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Crane and Hoist Safety

Crane and Hoist Safety

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Crane and Hoist Safety

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  1. Crane and Hoist Safety PUBH 3310 November 13, 2009

  2. Objectives • Know hazards associated with cranes • Become familiar with common types of industrial and construction cranes • Understand rigging basics, including the importance of “sling angle” • Be familiar with methods of controlling crane hazards and preventing accidents

  3. Outline • Crane Hazards • Crane types • Industrial cranes • Construction cranes • Rigging (and “sling angle”) • Controlling hazards • Inspections and training • Power lines • Equipment failure and crane stability • Other

  4. Crane Hazards • Over 250,000 cranes in operation • 125,000 in construction • 80,000 general and maritime • 80 fatalities per year • One death per thousand crane operators in their working lifetime (45 years) • Risk to citizens and other workers

  5. Causes of Crane Fatalities A. Suruda,et al, Crane-Related Deaths in the U.S. Construction Industry, 1984-94

  6. Crane Types • "Industrial cranes“ • Overhead • Gantry • Jib • "Construction cranes“ • Mobile • Tower • Derricks

  7. Industrial Cranes • Overhead Cranes • Common in industrial facilities • Supported by overhead rails • Components • Bridge • Trolley • Hoist • Often pendant or remote operated • Easy to use, little training required, no stability problems

  8. Industrial Cranes • Gantry cranes • Similar to overhead cranes, but supported by a mobile frame which travels on the ground Small (1000 – 10,000 pound capacity) gantry crane Large (600 ton capacity) gantry crane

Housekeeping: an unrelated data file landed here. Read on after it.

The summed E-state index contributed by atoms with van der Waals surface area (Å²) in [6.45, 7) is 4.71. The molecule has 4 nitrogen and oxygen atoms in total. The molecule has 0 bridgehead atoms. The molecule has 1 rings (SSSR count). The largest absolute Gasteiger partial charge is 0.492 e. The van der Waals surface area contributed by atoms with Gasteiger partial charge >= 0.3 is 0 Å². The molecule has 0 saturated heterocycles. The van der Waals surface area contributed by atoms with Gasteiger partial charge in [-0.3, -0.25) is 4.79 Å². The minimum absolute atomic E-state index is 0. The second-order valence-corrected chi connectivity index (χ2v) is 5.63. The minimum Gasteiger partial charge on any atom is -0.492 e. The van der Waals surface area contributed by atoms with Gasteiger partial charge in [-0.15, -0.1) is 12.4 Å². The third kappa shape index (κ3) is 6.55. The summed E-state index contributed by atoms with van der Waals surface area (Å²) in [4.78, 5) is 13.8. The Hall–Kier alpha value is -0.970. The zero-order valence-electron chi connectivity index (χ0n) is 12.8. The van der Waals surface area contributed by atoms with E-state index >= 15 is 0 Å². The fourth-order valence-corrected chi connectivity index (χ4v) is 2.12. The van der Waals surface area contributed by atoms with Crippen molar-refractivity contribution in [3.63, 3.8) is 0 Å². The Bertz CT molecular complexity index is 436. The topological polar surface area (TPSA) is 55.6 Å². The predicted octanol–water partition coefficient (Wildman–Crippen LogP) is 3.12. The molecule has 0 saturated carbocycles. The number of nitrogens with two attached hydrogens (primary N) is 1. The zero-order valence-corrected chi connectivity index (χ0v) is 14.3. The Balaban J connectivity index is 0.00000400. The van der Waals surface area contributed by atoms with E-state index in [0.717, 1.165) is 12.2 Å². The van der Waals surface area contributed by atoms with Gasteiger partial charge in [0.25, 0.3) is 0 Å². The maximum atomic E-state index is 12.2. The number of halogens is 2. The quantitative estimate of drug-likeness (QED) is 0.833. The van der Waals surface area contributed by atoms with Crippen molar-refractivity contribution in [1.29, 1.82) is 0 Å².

9. Industrial Cranes • Jib cranes • Pivot mounted boom with trolley and hoist Floor-mounted jib crane Wall-mounted jib crane

  10. Industrial Cranes • Power hoist • Usually electric or air operated • Chain hoist (or "chain fall") • Hand operated

  11. Construction Cranes • Tower cranes • Variable height “climbing cranes” • Used for building construction

  12. Construction Cranes • Mobile cranes • Crawler cranes • Truck cranes • Hydraulic cranes • Boom telescopes • May have jib • Equipped with outriggers for stability

  13. Hydraulic Cranes

  14. Hydraulic Cranes

  15. Construction cranes • Derricks • Boom angle changes to adjust horizontal distance • Often used in shipyards, building construction, etc. • Gin pole • Chicago boom • Stiff-leg • Etc.

  16. Mine-shaft rescue using a gin pole derrick improvised from an extension ladder Stiff-leg construction derrick

  17. Hay derrick

  18. Rigging • Rigging: The hardware and equipment used to safely attach a load to a lifting device • Wire rope • Usually a "core" member to increase flexibility • Fiber Core (FC) • Wire Strand Core (WSC) • Independent Wire-rope Core (IWRC)

  19. Rigging • Fittings, sheaves • Shackles • Blocks • Sockets • Hooks • May have safety latch • Eyes • Turnbuckles

  20. Rigging • Always use rigging to connect the load to the hook • Materials • Wire rope • Fabric • Chain • Slings • Straight (regular) • Choker • Basket • Double, triple, etc.